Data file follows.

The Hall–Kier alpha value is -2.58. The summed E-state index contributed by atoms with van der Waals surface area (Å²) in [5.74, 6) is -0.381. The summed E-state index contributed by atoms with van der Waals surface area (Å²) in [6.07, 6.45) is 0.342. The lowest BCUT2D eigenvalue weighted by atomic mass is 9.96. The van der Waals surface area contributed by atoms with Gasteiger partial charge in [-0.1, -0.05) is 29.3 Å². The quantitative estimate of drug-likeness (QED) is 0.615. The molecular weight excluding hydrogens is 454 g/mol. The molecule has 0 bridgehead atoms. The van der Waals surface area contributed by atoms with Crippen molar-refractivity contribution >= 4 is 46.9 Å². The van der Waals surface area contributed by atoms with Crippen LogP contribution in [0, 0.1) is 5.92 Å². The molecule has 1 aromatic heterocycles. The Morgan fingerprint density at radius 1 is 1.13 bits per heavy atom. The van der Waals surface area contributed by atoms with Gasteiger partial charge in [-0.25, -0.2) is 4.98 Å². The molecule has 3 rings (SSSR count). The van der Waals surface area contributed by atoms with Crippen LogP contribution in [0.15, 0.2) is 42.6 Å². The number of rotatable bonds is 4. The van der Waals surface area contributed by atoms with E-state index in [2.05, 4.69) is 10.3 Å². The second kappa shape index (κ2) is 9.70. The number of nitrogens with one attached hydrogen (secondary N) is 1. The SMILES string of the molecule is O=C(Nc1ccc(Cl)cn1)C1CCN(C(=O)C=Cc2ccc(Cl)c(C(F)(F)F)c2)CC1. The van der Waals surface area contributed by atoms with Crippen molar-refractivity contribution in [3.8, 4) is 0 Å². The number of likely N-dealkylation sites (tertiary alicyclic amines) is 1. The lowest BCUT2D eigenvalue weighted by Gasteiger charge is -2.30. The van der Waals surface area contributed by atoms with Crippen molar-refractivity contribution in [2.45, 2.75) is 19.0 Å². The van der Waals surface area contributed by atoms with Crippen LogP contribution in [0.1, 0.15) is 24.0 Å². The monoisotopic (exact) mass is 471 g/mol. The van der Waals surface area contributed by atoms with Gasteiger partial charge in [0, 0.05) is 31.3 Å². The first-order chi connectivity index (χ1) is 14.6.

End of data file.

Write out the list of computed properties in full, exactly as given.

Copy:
The Hall–Kier alpha value is -2.58. The summed E-state index contributed by atoms with van der Waals surface area (Å²) in [5.74, 6) is -0.381. The summed E-state index contributed by atoms with van der Waals surface area (Å²) in [6.07, 6.45) is 0.342. The lowest BCUT2D eigenvalue weighted by atomic mass is 9.96. The van der Waals surface area contributed by atoms with Gasteiger partial charge in [-0.1, -0.05) is 29.3 Å². The quantitative estimate of drug-likeness (QED) is 0.615. The molecular weight excluding hydrogens is 454 g/mol. The molecule has 0 bridgehead atoms. The van der Waals surface area contributed by atoms with Crippen molar-refractivity contribution >= 4 is 46.9 Å². The van der Waals surface area contributed by atoms with Crippen LogP contribution in [0, 0.1) is 5.92 Å². The molecule has 1 aromatic heterocycles. The Morgan fingerprint density at radius 1 is 1.13 bits per heavy atom. The van der Waals surface area contributed by atoms with Gasteiger partial charge in [-0.25, -0.2) is 4.98 Å². The molecule has 3 rings (SSSR count). The van der Waals surface area contributed by atoms with Crippen LogP contribution in [0.15, 0.2) is 42.6 Å². The number of rotatable bonds is 4. The van der Waals surface area contributed by atoms with E-state index in [2.05, 4.69) is 10.3 Å². The second kappa shape index (κ2) is 9.70. The number of nitrogens with one attached hydrogen (secondary N) is 1. The SMILES string of the molecule is O=C(Nc1ccc(Cl)cn1)C1CCN(C(=O)C=Cc2ccc(Cl)c(C(F)(F)F)c2)CC1. The van der Waals surface area contributed by atoms with Crippen molar-refractivity contribution in [3.8, 4) is 0 Å². The number of likely N-dealkylation sites (tertiary alicyclic amines) is 1. The lowest BCUT2D eigenvalue weighted by Gasteiger charge is -2.30. The van der Waals surface area contributed by atoms with Crippen molar-refractivity contribution in [2.45, 2.75) is 19.0 Å². The van der Waals surface area contributed by atoms with Crippen LogP contribution in [0.1, 0.15) is 24.0 Å². The monoisotopic (exact) mass is 471 g/mol. The van der Waals surface area contributed by atoms with Gasteiger partial charge in [0, 0.05) is 31.3 Å². The first-order chi connectivity index (χ1) is 14.6.